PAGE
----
Things that bring us together


By Randy Arrington, publisher

In recent years, we have all become familiar with things that push us apart. From pandemics to politics, we’ve worn masks, moved around cautiously with six-foot buffers, and suffered through mandated quarantines; we’ve argued with longtime friends, unfriended a few acquaintances on Facebook, and engaged in awkward conversations at family gatherings — and in the case of both politics and public health, most of us have been in our own “bubble.”

Well that bubble has burst over the past year, as many of us have grown tired of arguing and even more tired of bing watching Netflix. We crave human interaction, amicable relations, live entertainment, and rebuilding a sense of community. After so much pain and misery of the pandemic, maybe we simply wanted something to cheer about again.

We shared in the excitement of a state title run by both the LHS girls basketball and PCHS softball teams. We’ve come together to support non-profits, and to celebrate new opportunities. However, in large part, our desire to be reunited as a society has been most evident in the growing number of local residents attending local events. All three towns in Page County reported higher turnouts at their events this past year, in many cases exceeding pre-COVID levels.

Many were surprised at the big turnout for the Luray Christmas parade given the weather and one-day postponement. Yet some town officials stated that it was the biggest crowd they could remember seeing in many years, with nearly 100 entries in the parade. The same goes for the Chamber of Commerce’s Holiday Festival and Luray’s Christmas Tree Lighting ceremony, which drew a reportedly record crowd. Other events in Luray, like the July 4th Family Fun Day, the Page Valley Sunflower Festival, and Trick-or-Treating on Main Street, all reportedly saw their largest crowds to date.

The Town of Stanley reported a strong and steady crowd over the course of several days during Homecoming at Ed Good Memorial Park in July, as well as large crowds for everything from their Trout Derby along the Hawksbill Creek and National Night Out at Hawksbill Park, to the Halloween Block Party and Christmas in Stanley events downtown along Main Street.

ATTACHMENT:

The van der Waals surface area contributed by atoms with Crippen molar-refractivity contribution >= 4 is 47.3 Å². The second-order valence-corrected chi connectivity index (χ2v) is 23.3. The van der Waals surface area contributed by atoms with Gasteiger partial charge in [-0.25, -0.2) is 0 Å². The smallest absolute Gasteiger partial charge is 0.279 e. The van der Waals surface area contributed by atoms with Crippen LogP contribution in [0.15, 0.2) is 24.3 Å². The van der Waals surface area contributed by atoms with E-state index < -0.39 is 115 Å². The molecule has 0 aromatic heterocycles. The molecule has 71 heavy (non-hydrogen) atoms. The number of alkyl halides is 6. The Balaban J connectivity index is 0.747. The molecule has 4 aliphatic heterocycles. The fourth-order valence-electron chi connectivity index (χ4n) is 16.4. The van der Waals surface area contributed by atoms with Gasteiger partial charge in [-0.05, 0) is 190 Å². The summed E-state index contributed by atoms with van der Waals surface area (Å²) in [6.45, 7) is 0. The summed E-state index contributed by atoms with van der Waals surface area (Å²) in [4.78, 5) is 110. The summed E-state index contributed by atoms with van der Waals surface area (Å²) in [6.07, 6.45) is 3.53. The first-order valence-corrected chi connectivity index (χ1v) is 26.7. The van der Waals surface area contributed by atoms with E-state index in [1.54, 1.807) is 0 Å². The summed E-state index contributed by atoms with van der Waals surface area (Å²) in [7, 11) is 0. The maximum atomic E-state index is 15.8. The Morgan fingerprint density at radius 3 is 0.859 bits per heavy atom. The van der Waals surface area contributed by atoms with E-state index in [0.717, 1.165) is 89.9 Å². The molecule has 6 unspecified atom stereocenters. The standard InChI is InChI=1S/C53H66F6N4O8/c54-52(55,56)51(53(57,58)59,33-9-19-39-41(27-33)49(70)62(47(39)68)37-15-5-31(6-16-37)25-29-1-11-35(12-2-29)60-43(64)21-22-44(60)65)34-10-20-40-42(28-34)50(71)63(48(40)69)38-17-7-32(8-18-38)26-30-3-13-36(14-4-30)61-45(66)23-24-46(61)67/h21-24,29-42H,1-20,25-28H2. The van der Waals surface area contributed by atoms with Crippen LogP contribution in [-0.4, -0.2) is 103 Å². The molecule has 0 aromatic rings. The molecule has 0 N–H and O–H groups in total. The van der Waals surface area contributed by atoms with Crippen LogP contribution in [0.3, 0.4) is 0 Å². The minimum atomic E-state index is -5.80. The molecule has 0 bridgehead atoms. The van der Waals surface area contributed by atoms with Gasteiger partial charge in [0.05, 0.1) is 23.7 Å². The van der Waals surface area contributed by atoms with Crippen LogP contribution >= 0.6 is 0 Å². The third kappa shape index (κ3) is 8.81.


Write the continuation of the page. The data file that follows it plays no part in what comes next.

The Town of Shenandoah, with more events planned around the weekend, reported great attendance for their Memorial Day weekend activities. A new farmers market was started at Big Gem, the “Music in the Park” series expanded its schedule, and the new museum and visitor’s center has also gotten more people moving around town.

Many longstanding events, like the Page Valley Fair and the Page County Heritage Festival, reported better attendance than in previous years — a resurgence following pre-pandemic drop-offs.

As the world around us has continued to open back up for business — a sluggish two-year withdrawal from the pandemic — we have responded with enthusiastic involvement. We want to interact with others, we want a sense of normalcy, and we want to rebuild a sense of community…or maybe we just want to get out of the house (the previous excitement about those DIY home projects has grown stale).

The holiday season this year — beginning with Halloween and running through New Year’s — has brought people out of their bubble and back into the mainstream. This began in 2021 as the pandemic’s initial dose of cabin fever was getting remedied, but this year folks are acting like “What pandemic?”… when technically, the pandemic hasn’t ended yet (and has even been joined by a robust flu season and additional respiratory illnesses). We no longer fear crowds, although we could still get sick. We may still argue over politics, but it’s not quite as contentious as it as a few years ago. We may still like being at home, but we also crave going out and being among others.

Let this Christmas season remind us of those shared experiences that we couldn’t always share, those moments and memories with family and friends that we once took for granted, and the energy and excitement of being part of the crowd. Whether it’s at grandma’s house or downtown along Main Street, let’s relish in our ability to enjoy one another, to share experiences and make memories.

It wasn’t that long ago that we were all instructed to not interact with one another and remain in our bubbles — no hanging out with friends, no Super Bowl parties, no Christmas gathering at grandma’s house. So this year…be thankful for what we have, be grateful for each other, and make the most of the time spent with those you choose to surround yourself with…because you could be back in a “bubble” before you know it — be it mandated by public health concerns, or self-imposed due to ideology.



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We’re thankful for you…pardoning the interruption

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